The poem Sonnet 129 focuses on human lust and its inevitable stages of shame. Shakespeare promotes the theme that as a result of lust there is only corruptness, whether it be while one is “in pursuit” (9) (in the future tense), “in possession” (in the present tense), or after the fact (in the past tense) when it proves “a very woe” (11). The negativity of lust is extremely reinforced in only the third line of the poem with a chain of adjectives to describe lust: “Is perjured, murderous, bloody, full of blame, / Savage, extreme, rude, cruel, not to trust” (3-4).
This word choice exemplifies strong and ruthless voice that one would not usually categorize with lust. A simile is used to expound the consequence of lust by comparing it to when a fish is tricked by “a swallowed bait” (7). When a fish takes the bait with the hidden hook, the barb on the hook encases itself inside the fish’s flesh. This is an accurate comparison to lust because the energy the fish exerts directly correlates with how deep the hook is buried. Correspondingly, just like when one is lustful, he or she is unavoidably doomed; that is, trying to escape the shame worsens the situation.
Also, Shakespeare touches on the deceptiveness of lust: at first one is convinced lust is not a problem, merely “A bliss in proof” (11); however once realized and “proved” (11), the struggle with lust ends up being problematic. Moreover, Shakespeare expresses the shamefulness of viewing lust from “behind a dream” (12), the consequently terrible feeling one feels after lusting. The organization of Sonnet 129 helps convey Shakespeare’s idea about the tangles created by lust. The rhyme scheme is ABAB CDCD EFEF GG.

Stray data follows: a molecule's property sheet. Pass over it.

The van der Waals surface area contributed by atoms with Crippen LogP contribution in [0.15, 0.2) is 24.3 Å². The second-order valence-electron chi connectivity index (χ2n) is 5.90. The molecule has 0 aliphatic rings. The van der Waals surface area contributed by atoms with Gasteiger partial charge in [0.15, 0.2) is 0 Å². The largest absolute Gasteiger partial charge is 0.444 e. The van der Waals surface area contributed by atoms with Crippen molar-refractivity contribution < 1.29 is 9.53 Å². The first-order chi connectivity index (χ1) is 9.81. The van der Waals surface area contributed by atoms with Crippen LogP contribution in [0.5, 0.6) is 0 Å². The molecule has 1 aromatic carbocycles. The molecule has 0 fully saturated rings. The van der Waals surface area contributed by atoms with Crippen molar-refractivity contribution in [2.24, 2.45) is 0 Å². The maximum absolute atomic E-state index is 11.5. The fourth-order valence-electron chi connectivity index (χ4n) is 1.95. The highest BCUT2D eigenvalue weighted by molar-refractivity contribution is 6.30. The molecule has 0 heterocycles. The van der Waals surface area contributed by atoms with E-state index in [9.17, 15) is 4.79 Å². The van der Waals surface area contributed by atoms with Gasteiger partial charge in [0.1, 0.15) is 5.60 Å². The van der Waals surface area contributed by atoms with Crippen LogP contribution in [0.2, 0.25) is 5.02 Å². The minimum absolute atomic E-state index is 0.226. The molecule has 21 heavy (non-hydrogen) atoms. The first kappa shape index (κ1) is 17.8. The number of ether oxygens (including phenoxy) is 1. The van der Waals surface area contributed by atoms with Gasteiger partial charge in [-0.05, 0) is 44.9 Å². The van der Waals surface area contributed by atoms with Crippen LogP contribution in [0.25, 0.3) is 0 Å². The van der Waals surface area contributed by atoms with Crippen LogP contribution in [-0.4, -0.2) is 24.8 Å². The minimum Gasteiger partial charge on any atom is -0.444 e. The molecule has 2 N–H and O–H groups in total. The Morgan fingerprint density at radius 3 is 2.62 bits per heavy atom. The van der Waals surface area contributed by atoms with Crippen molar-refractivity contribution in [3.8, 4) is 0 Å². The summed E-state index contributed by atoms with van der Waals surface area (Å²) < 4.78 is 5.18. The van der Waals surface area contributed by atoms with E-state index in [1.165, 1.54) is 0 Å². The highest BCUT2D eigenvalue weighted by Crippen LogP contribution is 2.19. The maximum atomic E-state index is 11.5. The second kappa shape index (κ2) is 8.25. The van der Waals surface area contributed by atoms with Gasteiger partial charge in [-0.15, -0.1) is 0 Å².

This organization of rhyme forms a sense of always searching for a conclusion to the rhyme, as one reads one line and then the next in search for an end rhyme. There are no periods for the first 12 lines creating a lack of pause, which forces one to read the entire poem through in a hastily manner. This all exemplifies the theme of lust because the poem reveals how once one lusts, they are never satisfied whether it be before, during, or after the lusting just like how as the reader is always propelled into the next word or phrase.
The last couplet of the poem “All this the world well knows; yet none knows well / To Shun the heaven that leads men to this hell” (13-4) finally breaks the hurried 14 lines. In this couplet, Shakespeare explains that everyone knows lusting is a sin and it is always visible to God. This is an appropriate conclusion for this poem because it is reiterating the seriousness of lust and the Christian stance that lusting, in the end, will place you in hell.